25 January 2010 | By Tom Phillips
13 December 2012
28 January 2013
24 May 2013
7 October 2013
20 August 2013
In her first year at The Guardian Gill Phillips thrived on getting stuck in to one ruck after another.
As far as years go, it was hardly going to be worse than 2009. But for Gill Phillips, director of editorial legal services at Guardian News & Media, she says 2010 has been the “best start to the New Year for quite a while”.
The Jackson review and a recent Ministry of Justice report into controlling costs in defamation proceedings have ensured that the debate over libel costs - a fierce battle between lawyers and newspapers over the past 12 months - continues. At the epicentre of the debate sits The Guardian and Phillips, its legal custodian, who has fought to protect her journalists and the paper in a series of high-profile, industry-defining cases such as the News of the World phone-tapping scandal and Trafigura.
The Guardian’s office at Kings Place near King’s Cross Station is less an office and more a work of art. The building’s internal glass walls, bizarre furniture and architectural trickery offer so many perspectives it is as if the guts of the building are designed to remind journalists there are always two sides to a story.
From a funky chair Phillips speaks with passion on a topic that she has watched simmer for over two decades before exploding last year.
“So much has changed in 20 years,” says the experienced campaigner, who cut her teeth at the BBC’s then new litigation department in 1987 after moving from Clifford Chance.
Thereafter followed a career that included spells as a lecturer and nine years at The Times before crossing the ideology barrier last year to join The Guardian.
It was “a dream move”, says Phillips, who sees a marked difference between the legal functions at both papers.
“The Guardian is very lucky in having an editor like Alan Rusbridger, because he’s genuinely interested in the law,” says Phillips. “The legal function here feels as if it’s much more integrated into the process - as opposed to a group of people who were consulted from time to time. At The Times lawyers weren’t part of the process so much.”
Her first day in her new job was a sign of things to come. On a sleeper train back from a holiday in Scotland Phillips received a text from Rusbridger. “At the select committee,” it read. “Meet you there.”
Rusbridger was answering questions at a Commons Culture, Media and Sport select committee inquiry, the first of two such committees in which Rusbridger took part in a year when the debate around libel and privacy laws reached fever pitch and the UK’s national papers turned their pens on each other.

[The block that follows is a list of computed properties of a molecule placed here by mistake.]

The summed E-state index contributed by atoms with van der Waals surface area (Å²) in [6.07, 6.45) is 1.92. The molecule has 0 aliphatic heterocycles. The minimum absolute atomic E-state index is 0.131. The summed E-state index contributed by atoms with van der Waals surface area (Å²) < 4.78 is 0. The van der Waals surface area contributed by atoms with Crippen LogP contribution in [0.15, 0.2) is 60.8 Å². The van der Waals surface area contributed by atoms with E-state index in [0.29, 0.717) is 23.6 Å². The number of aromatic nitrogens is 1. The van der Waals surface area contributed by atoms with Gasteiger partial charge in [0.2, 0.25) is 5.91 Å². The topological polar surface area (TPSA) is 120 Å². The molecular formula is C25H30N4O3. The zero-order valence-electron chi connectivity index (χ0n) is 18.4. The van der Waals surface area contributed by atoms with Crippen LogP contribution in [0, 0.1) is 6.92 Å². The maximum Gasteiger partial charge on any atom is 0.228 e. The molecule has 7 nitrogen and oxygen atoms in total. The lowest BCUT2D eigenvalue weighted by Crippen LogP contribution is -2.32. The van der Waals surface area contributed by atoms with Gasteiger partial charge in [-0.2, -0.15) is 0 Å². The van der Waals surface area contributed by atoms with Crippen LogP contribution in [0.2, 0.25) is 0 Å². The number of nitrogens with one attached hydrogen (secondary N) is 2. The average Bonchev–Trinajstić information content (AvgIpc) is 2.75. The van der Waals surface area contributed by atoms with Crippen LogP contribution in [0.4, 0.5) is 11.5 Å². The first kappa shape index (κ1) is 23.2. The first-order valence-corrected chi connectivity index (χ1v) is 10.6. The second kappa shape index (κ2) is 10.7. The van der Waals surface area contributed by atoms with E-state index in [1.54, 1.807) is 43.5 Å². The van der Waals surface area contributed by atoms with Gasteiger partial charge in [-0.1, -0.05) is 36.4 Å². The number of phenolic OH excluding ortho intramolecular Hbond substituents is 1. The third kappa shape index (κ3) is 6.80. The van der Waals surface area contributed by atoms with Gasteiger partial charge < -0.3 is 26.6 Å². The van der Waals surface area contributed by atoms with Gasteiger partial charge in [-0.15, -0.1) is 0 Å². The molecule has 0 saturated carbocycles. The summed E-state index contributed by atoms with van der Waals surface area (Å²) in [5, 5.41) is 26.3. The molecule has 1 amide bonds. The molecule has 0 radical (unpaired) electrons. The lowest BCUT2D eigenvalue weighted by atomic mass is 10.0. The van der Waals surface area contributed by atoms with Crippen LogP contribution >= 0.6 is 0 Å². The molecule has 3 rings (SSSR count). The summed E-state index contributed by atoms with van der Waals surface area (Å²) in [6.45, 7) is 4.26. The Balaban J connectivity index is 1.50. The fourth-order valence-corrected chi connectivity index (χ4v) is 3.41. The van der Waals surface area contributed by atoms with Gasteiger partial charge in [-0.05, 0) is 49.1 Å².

When Phillips arrived she says the paper was “feeling sore” following a high-profile bust-up with Tesco over a story claiming that the supermarket had contrived tax avoidance structures. The paper had also just received exclusive footage of Ian Tomlinson being shoved by a policeman during the G20 demonstrations and police had visited the newspaper’s offices.
Far from getting back on the first available train heading north of the border, Phillips revelled in the opportunity to take such an active part in the business. Little did she know just how active her role would become, for in June the paper launched the News of the World phone-tapping scandal.
“It was a big story, not just in terms of what we wrote, but how we managed it - there was a strategic side to it,” she recalls.
Very soon after that Phillips found herself battling a new legal challenge, this time from Trafigura.
Again her team was integral to the editorial process on the original copy.
“There was a lot of crafting,” she says. “We spent a lot of time getting [the story] right.”
It came to naught, however. On 11 September The Guardian was served with a super-injunction preventing it from publishing the piece.
What followed was an unexpected question on the issue from Labour MP Paul Farrelly in the Houses of Parliament and an almighty tussle with Carter-Ruck, a firm Phillips has sat opposite on cases for 20 years.
“I don’t have any animosity towards Carter-Ruck,” says Phillips, “but the sudden overwhelming criticism over what they’d done was unexpected.
“This country used to be a place where people came to express their views, but somewhere along the line we’ve gone wrong.”
Phillips says there is an “unrealistic level of expectation” from claimants in libel cases “which I’d surmise comes from their lawyers”, she remarks pointedly.
The next 12 months, she feels, will favour the newspapers. “There’s a reality check in Jackson,” she states. “The defendant media legal organisations have been complaining for five years about costs and they’ve been vindicated.”
Name: Gill Phillips
Organisation: Guardian News &Media
Reporting to: Managing editor Chris Elliott and editor-in-chief Alan Rusbridger
Company turnover: £638m
Number of employees: 780 (editorial staff)
Legal capability: Three full-time lawyers, 15 daily locums and a rotating team of night lawyers main external law firms: Olswang, Reynolds Porter Chamberlain
Gill Phillips’ CV
1977-81: ma (Cantab), Selwyn College, Cambridge
1981-82: LPC: College of Law, Guildford
1982-84 trainee, coward chance
1984-87: Associate, clifford chance
1987-97: in-house solicitor, bbc
1997-98: In-house solicitor, News Group Newspapers
1998-2000: Lecturer, College of Law,
2000-09: In-house solicitor and head of litigation, Times Newspapers
2009-present: Director of editorial legal services, Guardian News & Media